2. A good chunk of my liquidity is going into a house that I'm buying for my family. I have mixed feelings about buying a home right now. I'm getting a killer rate (3.75% 30-year fixed VA), but I have to wonder what will happen to home prices as rates rise. Most people (including myself) evaluate what kind of house they can afford based on the monthly principle, interest, taxes, and insurance payment. What happens if mortgage rates move to between 6-7% over the next decade? Given that 6-7% is middle of the road from an historical basis--my parents financed at 9% in 1986 and there have been mortgage rates over 10% in the past--I think such a move is likely. What happens to the ability to afford a home when rates double? Right now, the principle and interest for the home I'm buying is about 70% of the monthly payment. If the amount of interest doubled, it stands to reason that there would have to be a reduction in the amount of principle financed to compensate for the increased monthly interest expense. The only way to reduce the principle financed is through either 1) lower home prices or 2) a much larger down payment. Given that most people are cash strapped, I think home prices are going to take a shit once the interest rates rise. Knowing this in my head and living it, however, are two separate things. I can have a theory about the future of housing prices, but at some point I want to own something for my growing family. It might be a six of one, half dozen of the other kind of problem if I stay in the home for 30 years and pay it off. Falling prices only become a problem if I have to sell in the next 10-15 years. I'd hate to bring $100,000 to the closing table in order to unload my house. Posted: July 25th, 2014 @ 1:07PM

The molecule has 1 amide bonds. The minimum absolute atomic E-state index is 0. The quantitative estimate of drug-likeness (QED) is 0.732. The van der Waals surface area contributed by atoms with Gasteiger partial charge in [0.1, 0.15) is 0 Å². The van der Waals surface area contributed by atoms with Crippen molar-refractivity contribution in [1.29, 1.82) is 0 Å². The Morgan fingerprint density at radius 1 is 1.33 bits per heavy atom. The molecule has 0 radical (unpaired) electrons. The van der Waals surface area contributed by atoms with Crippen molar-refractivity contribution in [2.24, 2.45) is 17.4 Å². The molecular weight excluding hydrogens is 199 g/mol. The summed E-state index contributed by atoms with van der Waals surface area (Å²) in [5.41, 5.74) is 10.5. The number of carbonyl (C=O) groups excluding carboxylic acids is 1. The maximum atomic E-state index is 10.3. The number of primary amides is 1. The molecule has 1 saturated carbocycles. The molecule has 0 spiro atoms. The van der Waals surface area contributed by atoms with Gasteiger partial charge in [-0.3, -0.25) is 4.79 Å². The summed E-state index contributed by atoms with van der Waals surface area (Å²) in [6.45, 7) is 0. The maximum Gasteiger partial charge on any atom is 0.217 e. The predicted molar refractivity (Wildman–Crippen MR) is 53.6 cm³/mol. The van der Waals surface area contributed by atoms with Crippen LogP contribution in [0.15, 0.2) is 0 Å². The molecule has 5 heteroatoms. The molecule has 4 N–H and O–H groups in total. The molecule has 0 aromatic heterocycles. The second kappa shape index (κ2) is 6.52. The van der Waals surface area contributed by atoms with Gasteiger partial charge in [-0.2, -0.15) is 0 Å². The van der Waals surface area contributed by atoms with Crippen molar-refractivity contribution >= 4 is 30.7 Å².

Smoking Joe - That second link you provided was pretty interesting. Lots of deep dives and links to explore regarding nuclear plants, the economy, recovery, etc. There's also lots of talk of water purification, dried goods, and guns at the individual level--which is where my head is at right now. Posted: July 25th, 2014 @ 11:54AM